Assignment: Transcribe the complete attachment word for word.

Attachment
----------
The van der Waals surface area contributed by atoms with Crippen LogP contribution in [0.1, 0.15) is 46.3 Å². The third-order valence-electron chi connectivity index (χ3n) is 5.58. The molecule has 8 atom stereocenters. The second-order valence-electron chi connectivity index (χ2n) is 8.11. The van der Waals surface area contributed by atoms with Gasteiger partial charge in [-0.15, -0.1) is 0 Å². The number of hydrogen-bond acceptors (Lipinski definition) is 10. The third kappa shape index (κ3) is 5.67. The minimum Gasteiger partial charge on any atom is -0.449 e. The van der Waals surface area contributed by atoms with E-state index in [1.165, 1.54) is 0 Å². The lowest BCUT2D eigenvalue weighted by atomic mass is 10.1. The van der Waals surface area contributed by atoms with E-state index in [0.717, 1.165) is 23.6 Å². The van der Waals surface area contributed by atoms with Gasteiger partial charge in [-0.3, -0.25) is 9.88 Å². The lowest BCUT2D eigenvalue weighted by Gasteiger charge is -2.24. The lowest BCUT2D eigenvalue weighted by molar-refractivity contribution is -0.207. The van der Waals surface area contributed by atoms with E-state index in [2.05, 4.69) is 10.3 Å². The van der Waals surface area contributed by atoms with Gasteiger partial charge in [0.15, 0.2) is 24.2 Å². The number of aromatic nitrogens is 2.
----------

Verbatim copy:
The van der Waals surface area contributed by atoms with Crippen LogP contribution in [0.1, 0.15) is 46.3 Å². The third-order valence-electron chi connectivity index (χ3n) is 5.58. The molecule has 8 atom stereocenters. The second-order valence-electron chi connectivity index (χ2n) is 8.11. The van der Waals surface area contributed by atoms with Gasteiger partial charge in [-0.15, -0.1) is 0 Å². The number of hydrogen-bond acceptors (Lipinski definition) is 10. The third kappa shape index (κ3) is 5.67. The minimum Gasteiger partial charge on any atom is -0.449 e. The van der Waals surface area contributed by atoms with E-state index in [1.165, 1.54) is 0 Å². The lowest BCUT2D eigenvalue weighted by atomic mass is 10.1. The van der Waals surface area contributed by atoms with E-state index in [0.717, 1.165) is 23.6 Å². The van der Waals surface area contributed by atoms with Gasteiger partial charge in [-0.3, -0.25) is 9.88 Å². The lowest BCUT2D eigenvalue weighted by Gasteiger charge is -2.24. The lowest BCUT2D eigenvalue weighted by molar-refractivity contribution is -0.207. The van der Waals surface area contributed by atoms with E-state index in [2.05, 4.69) is 10.3 Å². The van der Waals surface area contributed by atoms with Gasteiger partial charge in [0.15, 0.2) is 24.2 Å². The number of aromatic nitrogens is 2.